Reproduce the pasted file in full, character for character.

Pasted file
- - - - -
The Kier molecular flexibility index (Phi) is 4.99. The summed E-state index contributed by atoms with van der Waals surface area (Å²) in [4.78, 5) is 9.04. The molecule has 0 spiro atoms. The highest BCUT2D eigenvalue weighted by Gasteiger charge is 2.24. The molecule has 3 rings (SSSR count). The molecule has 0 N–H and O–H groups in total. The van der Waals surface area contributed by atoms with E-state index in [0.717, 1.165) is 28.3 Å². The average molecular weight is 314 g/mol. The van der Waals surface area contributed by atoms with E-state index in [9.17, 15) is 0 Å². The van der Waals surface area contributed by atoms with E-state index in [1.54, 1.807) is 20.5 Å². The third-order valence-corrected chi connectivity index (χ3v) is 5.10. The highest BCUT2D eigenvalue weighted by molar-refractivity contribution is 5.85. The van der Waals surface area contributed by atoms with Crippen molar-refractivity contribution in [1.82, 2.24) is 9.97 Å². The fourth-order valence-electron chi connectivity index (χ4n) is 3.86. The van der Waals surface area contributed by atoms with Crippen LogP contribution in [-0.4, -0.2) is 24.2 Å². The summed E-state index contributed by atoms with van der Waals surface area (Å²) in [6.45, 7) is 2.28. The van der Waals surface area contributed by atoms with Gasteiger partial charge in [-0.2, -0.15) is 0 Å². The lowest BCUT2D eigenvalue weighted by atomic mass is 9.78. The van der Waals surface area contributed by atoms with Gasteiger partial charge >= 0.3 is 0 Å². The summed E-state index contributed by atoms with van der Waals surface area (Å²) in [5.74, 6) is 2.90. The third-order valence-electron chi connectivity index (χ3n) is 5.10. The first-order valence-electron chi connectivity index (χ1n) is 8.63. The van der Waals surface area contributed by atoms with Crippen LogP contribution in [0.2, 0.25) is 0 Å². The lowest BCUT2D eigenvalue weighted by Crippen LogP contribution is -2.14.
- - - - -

The Kier molecular flexibility index (Phi) is 4.99. The summed E-state index contributed by atoms with van der Waals surface area (Å²) in [4.78, 5) is 9.04. The molecule has 0 spiro atoms. The highest BCUT2D eigenvalue weighted by Gasteiger charge is 2.24. The molecule has 3 rings (SSSR count). The molecule has 0 N–H and O–H groups in total. The van der Waals surface area contributed by atoms with E-state index in [0.717, 1.165) is 28.3 Å². The average molecular weight is 314 g/mol. The van der Waals surface area contributed by atoms with E-state index in [9.17, 15) is 0 Å². The van der Waals surface area contributed by atoms with E-state index in [1.54, 1.807) is 20.5 Å². The third-order valence-corrected chi connectivity index (χ3v) is 5.10. The highest BCUT2D eigenvalue weighted by molar-refractivity contribution is 5.85. The van der Waals surface area contributed by atoms with Crippen molar-refractivity contribution in [1.82, 2.24) is 9.97 Å². The fourth-order valence-electron chi connectivity index (χ4n) is 3.86. The van der Waals surface area contributed by atoms with Crippen LogP contribution in [-0.4, -0.2) is 24.2 Å². The summed E-state index contributed by atoms with van der Waals surface area (Å²) in [6.45, 7) is 2.28. The van der Waals surface area contributed by atoms with Gasteiger partial charge in [-0.2, -0.15) is 0 Å². The lowest BCUT2D eigenvalue weighted by atomic mass is 9.78. The van der Waals surface area contributed by atoms with Gasteiger partial charge >= 0.3 is 0 Å². The summed E-state index contributed by atoms with van der Waals surface area (Å²) in [5.74, 6) is 2.90. The third-order valence-electron chi connectivity index (χ3n) is 5.10. The first-order valence-electron chi connectivity index (χ1n) is 8.63. The van der Waals surface area contributed by atoms with Crippen LogP contribution in [0.2, 0.25) is 0 Å². The lowest BCUT2D eigenvalue weighted by Crippen LogP contribution is -2.14.